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Allan

Guardian Building Shops to Open in August

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It's nice to see that the renovation of the Guardian Building is progressing. I was in there a couple weeks ago, and crews were hard at work replacing tiles on the floor of the old banking room.

TOM WALSH: Guardian to uncover splendor

Shops in ornate promenade to open in August

July 29, 2004

BY TOM WALSH

FREE PRESS COLUMNIST

For the first time in a quarter-century, the spectacular vaulted mezzanine of the historic Guardian Building in downtown Detroit will soon be open again for public access and use.

Sterling Group, the development firm that purchased the building last fall, will reopen the 10,000-square-foot space as a retail promenade, says Danny Samson, a Sterling vice president. Tenants will include a Pure Detroit store selling Pewabic pottery and Detroit-themed apparel, food and beverages; a new Standard Federal Bank branch; a Becca Belle gift shop; an Andy's Sundries convenience store and the Rowland Cafe, named after the building's architect.

A grand opening event is scheduled for Aug. 24, but some of the shops could open by mid-August as renovations are completed.

The 40-story Guardian Building, built in 1929 and designed by architect Wirt Rowland, is at 500 Griswold Ave., between Congress and Larned streets. It opened as headquarters for the Union Trust bank. The initials "U.T." inlaid on the ornate elevator doors in the lobby are still plainly visible.

During its years as a banking center, the great vaulted six-story hall on the mezzanine saw lots of public traffic. But around 1980, when Michigan Consolidated Gas Co., later called MCN Corp., acquired and occupied the building, the hall was closed off from public access, although MichCon did repair and upgrade the vaulted ceiling covered with designs painted on horsehair fabric.

MCN left the building after the company merged with DTE Energy Co. in 2000, and the SmithGroup architectural firm occupied the mezzanine-level space.

Last fall, the Detroit-based Sterling Group partnered with New York investors to buy the Guardian Building, then only 6-percent occupied. Sterling decided to convert the mezzanine hall for public access and retail use. SmithGroup, a descendant of the original Smith Hinchman & Grylls firm where Rowland worked, agreed to move upstairs and now occupies floors 17-20 of the building.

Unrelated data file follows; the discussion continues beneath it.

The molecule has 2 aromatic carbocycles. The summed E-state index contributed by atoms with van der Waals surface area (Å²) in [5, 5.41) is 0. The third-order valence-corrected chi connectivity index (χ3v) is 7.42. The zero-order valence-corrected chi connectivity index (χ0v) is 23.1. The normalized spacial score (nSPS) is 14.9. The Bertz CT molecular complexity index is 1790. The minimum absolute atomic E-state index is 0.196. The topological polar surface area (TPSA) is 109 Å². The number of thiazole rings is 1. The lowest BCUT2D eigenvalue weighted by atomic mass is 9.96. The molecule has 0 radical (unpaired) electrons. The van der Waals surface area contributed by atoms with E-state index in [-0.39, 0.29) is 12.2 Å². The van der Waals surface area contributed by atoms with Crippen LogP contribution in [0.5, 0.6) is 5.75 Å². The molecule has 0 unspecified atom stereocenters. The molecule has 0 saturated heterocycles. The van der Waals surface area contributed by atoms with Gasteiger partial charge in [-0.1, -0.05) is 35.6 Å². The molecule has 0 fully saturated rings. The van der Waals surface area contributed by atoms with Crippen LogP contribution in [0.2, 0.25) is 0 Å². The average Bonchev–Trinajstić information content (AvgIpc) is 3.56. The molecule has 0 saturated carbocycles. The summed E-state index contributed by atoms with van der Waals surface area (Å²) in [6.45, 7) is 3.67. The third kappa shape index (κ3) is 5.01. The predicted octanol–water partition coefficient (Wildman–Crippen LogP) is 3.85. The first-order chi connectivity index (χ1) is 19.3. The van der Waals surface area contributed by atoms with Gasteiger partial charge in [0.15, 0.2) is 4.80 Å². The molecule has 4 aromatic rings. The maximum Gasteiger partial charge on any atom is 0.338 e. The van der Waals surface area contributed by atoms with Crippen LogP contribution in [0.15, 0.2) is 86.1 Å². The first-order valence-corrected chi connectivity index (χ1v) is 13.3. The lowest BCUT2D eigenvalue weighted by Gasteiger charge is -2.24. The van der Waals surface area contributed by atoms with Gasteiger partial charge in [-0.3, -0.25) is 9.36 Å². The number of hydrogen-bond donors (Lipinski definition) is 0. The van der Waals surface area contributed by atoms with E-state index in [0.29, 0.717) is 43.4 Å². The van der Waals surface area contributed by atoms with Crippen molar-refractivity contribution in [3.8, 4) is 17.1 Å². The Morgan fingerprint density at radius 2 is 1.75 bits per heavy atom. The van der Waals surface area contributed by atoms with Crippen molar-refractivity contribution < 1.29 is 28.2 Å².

"We're excited to bring the building back to the public," Samson says. "We expect there will be concerts, book signings, all kinds of special events in the promenade space. We've already been contacted by groups who want to do cocktail parties and events during the 2006 Super Bowl and the annual auto show."

A stroll through the magnificent hall, as work crews complete renovation of the travertine marble floors, leaves one overriding thought:

It's about time!

How sad, that this architectural jewel has been tucked away from public view and use for so long.

"Yes, it's been hidden away for a long time, but it's back now and we're looking forward to having a bunch of new neighbors," says Carl Roehling, president of SmithGroup, which has been in the Guardian Building for five years and is now beginning construction on a new design for its 17th-floor office entrance.

In the mezzanine hall that SmithGroup has vacated, renovation crews have polished the elaborate grille of Monel metal over the grand archway that contains a Tiffany clock. New lighting will also show off the six-story mural depicting Michigan's great industries, created by artist Ezra Winter.

Samson says the building is now about 35-percent leased. Sterling is charging an annual rental fee about $15 to $17 per square foot in the building, which Samson said he hopes to have fully leased in two years.

Standard Federal, the latest tenant to sign on at the Guardian Building, will lease about 5,000 square feet on the retail promenade level for a consumer banking, relocating its Detroit bank branch from another downtown building. Standard Federal, a unit of the ABN AMRO banking group, will also lease the 26th floor.

Sterling Group is also renovating the Guardian's smaller street-level lobby area a few steps below. The lobby currently features a display on the work of Rowland, who also designed Detroit's Buhl and Penobscot buildings as SH&G's chief designer during the 1920s.

Still more renovation work has turned the building's 32nd floor, with spectacular views of Detroit and Windsor, into a conference and banquet facility.

Samson says MCN had kept the Guardian Building in good shape overall, and that Sterling Group is spending more than $1 million on additional renovations.

The public, I suspect, will see it as money well spent when the grand old building becomes a public gathering place again.

Contact TOM WALSH at 313-223-4430 or [email protected]

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I was just in there again on Friday and the work is progressing nicely. I will be pleasantly surprised to see a store open by mid august since they are still on the mezzanine. Then again, according the to the drawings, there won't be a whole lot to do since the stores will have glass fronts and go between pilars.

It will be so nice to see this gem open and happening again. Things like this get people to really appreciated the architecture from Detroit's prime, and maybe it will get them to see these buildings are worth saving.

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